These four principles -- moral strength, physical readiness, no first use of force and no targeting of innocents -- are the hallmarks of the Three Percent ideal. Anyone who cannot accept them as a self-imposed discipline in the fight to restore the Founders' Republic should find something else to do and cease calling themselves a "Three Percenter."
This is by no means a complete exploration of the subject and I will have more as time progresses. I invite comment and criticism.
Mike Vanderboegh, 29 June 2014.
H&N Sport announced a new pellet design that promises unmatched expansion for increased lethality on small game. Called the Terminator, these expanding lead pellets combine a tapered tip with a partitioned hollow tip to provide significant expansion and penetration through thick hides and fur. These new pellets are available in both .177 and .22 calibers. […]
Stymied on Capitol Hill and in state legislatures, supporters of stricter gun control measures are taking their cause to the ballot box.Voters in four states will decide ballot measures relating to gun control this November. In Maine and Nevada, voters will decide whether to expand background check requirements to include private gun sales.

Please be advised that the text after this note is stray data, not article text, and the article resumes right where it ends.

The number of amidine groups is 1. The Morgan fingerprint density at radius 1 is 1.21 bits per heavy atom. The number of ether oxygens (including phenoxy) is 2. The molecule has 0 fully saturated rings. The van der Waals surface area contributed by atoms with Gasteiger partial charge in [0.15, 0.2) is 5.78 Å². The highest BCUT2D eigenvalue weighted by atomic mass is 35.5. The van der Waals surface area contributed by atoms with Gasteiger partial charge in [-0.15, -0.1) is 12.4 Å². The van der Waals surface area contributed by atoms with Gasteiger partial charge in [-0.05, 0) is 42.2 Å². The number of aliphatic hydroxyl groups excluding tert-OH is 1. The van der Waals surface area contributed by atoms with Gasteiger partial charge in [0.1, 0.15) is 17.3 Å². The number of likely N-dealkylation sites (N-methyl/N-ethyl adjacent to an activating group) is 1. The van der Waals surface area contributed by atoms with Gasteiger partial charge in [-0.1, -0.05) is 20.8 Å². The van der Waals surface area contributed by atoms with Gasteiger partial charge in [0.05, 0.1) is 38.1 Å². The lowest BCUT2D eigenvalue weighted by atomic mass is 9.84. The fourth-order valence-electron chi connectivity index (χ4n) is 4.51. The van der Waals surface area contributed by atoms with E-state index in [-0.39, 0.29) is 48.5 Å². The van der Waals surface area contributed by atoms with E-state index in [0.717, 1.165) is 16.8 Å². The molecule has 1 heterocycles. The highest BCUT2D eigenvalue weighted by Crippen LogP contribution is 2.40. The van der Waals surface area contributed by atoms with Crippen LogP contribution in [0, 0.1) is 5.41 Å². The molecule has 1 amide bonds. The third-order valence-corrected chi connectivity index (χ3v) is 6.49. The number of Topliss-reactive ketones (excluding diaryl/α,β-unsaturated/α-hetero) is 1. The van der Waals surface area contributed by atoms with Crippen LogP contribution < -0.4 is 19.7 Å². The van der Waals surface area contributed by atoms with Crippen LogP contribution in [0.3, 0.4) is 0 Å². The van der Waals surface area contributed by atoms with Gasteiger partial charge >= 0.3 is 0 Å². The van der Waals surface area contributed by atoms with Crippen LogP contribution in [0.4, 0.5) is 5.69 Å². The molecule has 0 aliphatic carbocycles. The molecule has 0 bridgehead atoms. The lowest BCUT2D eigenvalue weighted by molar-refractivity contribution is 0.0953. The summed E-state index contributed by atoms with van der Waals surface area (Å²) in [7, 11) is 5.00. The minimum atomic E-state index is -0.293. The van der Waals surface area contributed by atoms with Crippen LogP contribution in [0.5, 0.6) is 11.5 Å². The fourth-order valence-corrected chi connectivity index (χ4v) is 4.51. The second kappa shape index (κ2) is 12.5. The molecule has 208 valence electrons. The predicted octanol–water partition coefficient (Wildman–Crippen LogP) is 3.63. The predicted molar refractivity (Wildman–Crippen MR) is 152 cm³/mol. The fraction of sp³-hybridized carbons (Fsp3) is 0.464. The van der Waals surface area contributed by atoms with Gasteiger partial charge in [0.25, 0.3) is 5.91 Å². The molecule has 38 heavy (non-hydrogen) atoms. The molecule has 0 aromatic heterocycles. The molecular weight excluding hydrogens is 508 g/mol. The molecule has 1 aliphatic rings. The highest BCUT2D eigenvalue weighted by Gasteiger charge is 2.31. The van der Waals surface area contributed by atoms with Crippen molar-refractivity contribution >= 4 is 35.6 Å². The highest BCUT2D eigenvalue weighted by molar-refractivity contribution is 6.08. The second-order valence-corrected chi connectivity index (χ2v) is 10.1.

In nearly eight years in office, President Obama has sought to reshape the nation with a sweeping assertion of executive authority and a canon of regulations that have inserted the United States government more deeply into American life.
Legislators can pass bills for things like universal background checks and the “no fly, no buy” rule, but those policies target if someone can purchase a gun. Things become a lot more complicated when citizens can make their own guns at home—and that’s becoming a significant issue as technology advances.
In the progressive imagination, American gun shows are uniquely perfidious affairs — nothing more or less than illicit, loophole-ridden rendezvous points at which men with undesirable political opinions enable terrorists and criminals to do damage to the virtuous. In the press and beyond, it is hard to miss the lip-curling sneer that typically accompanies their contemplation. If there is one tradition in the United States that sums up the country’s unique gun culture it is these shows; necessarily, those who dislike that culture will abhor its pageantry.